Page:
Thursday, April 29, 2010

BPM & Use Cases, Who's Counting? Revisited

Whenever I have questions about use cases myself, I grab my use case bible which is Writing Effective Use Cases from Alistair Cockburn. One of the sections in that book is named Your Use Case Is Not My Use Case, which discusses that different people writing use cases for different purposes or audiences, may write use cases differently. This posting I also could have named My Use Case Is Not My Use Case, at least not at Different Points in Time, as you will soon find out.

In one of my earlier postings called BPM & Use Cases, Who's Counting? I discuss an example and suggest that some automatic notification activity is part of the preceding interactive activity. Then in a total different context I noticed myself arguing to a colleague that a notification in her use case model was a use case of its own. It then realized that in general this is a better approach.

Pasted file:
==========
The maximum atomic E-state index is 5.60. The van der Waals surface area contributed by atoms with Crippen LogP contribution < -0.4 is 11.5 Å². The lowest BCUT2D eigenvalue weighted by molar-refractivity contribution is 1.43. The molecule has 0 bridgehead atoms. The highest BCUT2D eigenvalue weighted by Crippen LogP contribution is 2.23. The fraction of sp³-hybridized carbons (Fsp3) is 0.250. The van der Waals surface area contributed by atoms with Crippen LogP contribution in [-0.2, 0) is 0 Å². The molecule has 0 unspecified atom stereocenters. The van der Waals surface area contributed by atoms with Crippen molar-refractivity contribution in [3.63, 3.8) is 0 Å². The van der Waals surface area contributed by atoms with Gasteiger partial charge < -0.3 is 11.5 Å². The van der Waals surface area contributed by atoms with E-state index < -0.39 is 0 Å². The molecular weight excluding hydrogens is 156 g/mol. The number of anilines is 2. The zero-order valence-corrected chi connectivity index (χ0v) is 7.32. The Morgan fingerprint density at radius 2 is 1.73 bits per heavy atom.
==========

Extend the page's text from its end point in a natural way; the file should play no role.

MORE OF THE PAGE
The following example will show why:

Assuming that the Customer is not a direct user of your system, for the Notify Customer activity you could argue that it would be part of the goal of the Account Manager to notify the customer. But for the Notify Warehouse I find it way more intuitive to claim that it is a goal of the Shipping Clerk to be notified that there is work to do. But that would imply that the first notification would be part of the Review Order use case, while the second notification would be a use case of it's own. Does that sound inconsistent or what?

So I therefore want to change my opinion and suggest that in principle you should consider a notification activity to be a use case of its own, having the one being notified as primary actor (i.e. having the goal). Make sense, not?